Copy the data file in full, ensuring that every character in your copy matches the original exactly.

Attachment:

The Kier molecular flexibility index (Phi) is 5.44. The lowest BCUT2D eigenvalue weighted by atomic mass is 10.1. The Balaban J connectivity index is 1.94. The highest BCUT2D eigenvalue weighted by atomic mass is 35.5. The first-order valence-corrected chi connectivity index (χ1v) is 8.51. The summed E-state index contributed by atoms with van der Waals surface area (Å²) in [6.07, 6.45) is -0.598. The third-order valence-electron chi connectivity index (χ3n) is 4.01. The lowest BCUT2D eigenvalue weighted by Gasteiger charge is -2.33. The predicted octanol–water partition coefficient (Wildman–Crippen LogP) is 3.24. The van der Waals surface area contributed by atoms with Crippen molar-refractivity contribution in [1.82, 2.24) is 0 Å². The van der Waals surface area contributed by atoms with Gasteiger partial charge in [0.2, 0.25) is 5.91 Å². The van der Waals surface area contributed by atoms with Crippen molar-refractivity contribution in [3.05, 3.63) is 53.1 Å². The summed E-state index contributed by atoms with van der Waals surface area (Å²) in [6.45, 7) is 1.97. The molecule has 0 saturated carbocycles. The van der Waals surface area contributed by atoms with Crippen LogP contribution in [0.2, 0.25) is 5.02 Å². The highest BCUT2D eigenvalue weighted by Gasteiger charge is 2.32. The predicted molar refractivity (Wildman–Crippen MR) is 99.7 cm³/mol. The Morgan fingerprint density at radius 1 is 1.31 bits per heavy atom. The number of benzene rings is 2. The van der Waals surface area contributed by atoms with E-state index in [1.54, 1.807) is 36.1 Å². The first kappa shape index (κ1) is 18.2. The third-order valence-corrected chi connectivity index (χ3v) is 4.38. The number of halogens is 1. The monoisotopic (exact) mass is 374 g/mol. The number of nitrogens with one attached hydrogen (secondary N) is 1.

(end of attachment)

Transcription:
The Kier molecular flexibility index (Phi) is 5.44. The lowest BCUT2D eigenvalue weighted by atomic mass is 10.1. The Balaban J connectivity index is 1.94. The highest BCUT2D eigenvalue weighted by atomic mass is 35.5. The first-order valence-corrected chi connectivity index (χ1v) is 8.51. The summed E-state index contributed by atoms with van der Waals surface area (Å²) in [6.07, 6.45) is -0.598. The third-order valence-electron chi connectivity index (χ3n) is 4.01. The lowest BCUT2D eigenvalue weighted by Gasteiger charge is -2.33. The predicted octanol–water partition coefficient (Wildman–Crippen LogP) is 3.24. The van der Waals surface area contributed by atoms with Crippen molar-refractivity contribution in [1.82, 2.24) is 0 Å². The van der Waals surface area contributed by atoms with Gasteiger partial charge in [0.2, 0.25) is 5.91 Å². The van der Waals surface area contributed by atoms with Crippen molar-refractivity contribution in [3.05, 3.63) is 53.1 Å². The summed E-state index contributed by atoms with van der Waals surface area (Å²) in [6.45, 7) is 1.97. The molecule has 0 saturated carbocycles. The van der Waals surface area contributed by atoms with Crippen LogP contribution in [0.2, 0.25) is 5.02 Å². The highest BCUT2D eigenvalue weighted by Gasteiger charge is 2.32. The predicted molar refractivity (Wildman–Crippen MR) is 99.7 cm³/mol. The Morgan fingerprint density at radius 1 is 1.31 bits per heavy atom. The number of benzene rings is 2. The van der Waals surface area contributed by atoms with E-state index in [1.54, 1.807) is 36.1 Å². The first kappa shape index (κ1) is 18.2. The third-order valence-corrected chi connectivity index (χ3v) is 4.38. The number of halogens is 1. The monoisotopic (exact) mass is 374 g/mol. The number of nitrogens with one attached hydrogen (secondary N) is 1.